So nice not to have to be the only loose cannon out there today. 25 years later and it is still much of the old misconceptions. Tight homes-POOP!! Equipment is manufactured safe-POOP!!! Gas Companies, Fire Departments and Code Officials know more about CO than heating contractors-POOP!!(Yet they are the first to interfer with us doing our job correctly when we know how!) What if all manufacturers required a specific combustion test, static pressure, air-flow, Delta T before they would warrant their equipment? Fire Department in Mass. just told homeowner that 16ppm of CO dumping from their boiler into the house was okay and that the contractor was trying to scam them. Gas company just told contractor to rip out all the repairs he made to furnace because they didn't like them and give the homewowner their money back and return equipment to its original unsafe mode. Manufacturer just told owner that it is okay for their boiler to make 1500ppm of CO as long as it is venting. New code in Boston requires sign hung 8 feet above grade all sidewall vented appliances to prevent snow from covering them with at least 1/2" lettering. Is snow near sighted or far sighted??? This is after several deaths last winter when vents were covered by snow. Where are the safeties? GAMA states that eyeballing flame this year will be more important. How about the school in Vermont that has a CO problem. According to the paper they will monitor the school and whenever the CO levels get high they will evacuate the school until the CO is ventilated and then the kids can come back in. A dry drain does not make CO and most are on the negative side of the inducer so how would this let CO out? Mark and the rest of you thanks for being so refreshingly critical!!!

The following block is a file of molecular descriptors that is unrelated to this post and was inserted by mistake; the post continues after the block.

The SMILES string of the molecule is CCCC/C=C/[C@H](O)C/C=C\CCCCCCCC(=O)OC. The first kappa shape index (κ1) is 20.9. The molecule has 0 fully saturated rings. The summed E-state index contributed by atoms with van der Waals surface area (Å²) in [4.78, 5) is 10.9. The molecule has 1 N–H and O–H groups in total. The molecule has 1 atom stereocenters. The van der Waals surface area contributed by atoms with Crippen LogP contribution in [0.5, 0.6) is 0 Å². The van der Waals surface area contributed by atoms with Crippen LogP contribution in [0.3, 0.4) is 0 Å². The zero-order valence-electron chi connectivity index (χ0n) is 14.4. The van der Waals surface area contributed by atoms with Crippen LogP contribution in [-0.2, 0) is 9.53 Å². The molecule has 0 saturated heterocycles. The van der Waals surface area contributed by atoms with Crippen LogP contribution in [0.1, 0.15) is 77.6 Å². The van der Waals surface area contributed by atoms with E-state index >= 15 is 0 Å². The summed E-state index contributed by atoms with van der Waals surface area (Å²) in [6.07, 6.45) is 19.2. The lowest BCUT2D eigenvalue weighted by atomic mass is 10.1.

• Brian (Tankless)
    Brian (Tankless) Member Posts: 340
    Can't afford a meter ???

    I personally know every plumbing/heating contractor & "certified" gas fitter/tech within a 50 mile radius of me. One of them, who brags that he cleared over $900,000 last year "takes care of" two enormous Raypac constant- circ DHW boilers in a 270 room, three story hotel. These look like two king-size beds side by side, and four feet tall, and about 2.5 million btu's each. That company does NOT own a CO tester, let alone a combustion analyzer. "Don't need them, I know how to set these things up".

    I was at that hotel to talk about individual electric tankless units and GFX heat recovery.

    One boiler was down, the other "limping along & tripping out" and no hot water in the rooms. I asked the super if there was a sound in the boiler room that he couldn't hear? The huge B&G wasn't running!!!!! and there was no backup. I was wearing my electrician's hat, so I found the problem in the starter right away. Yeah, hot water.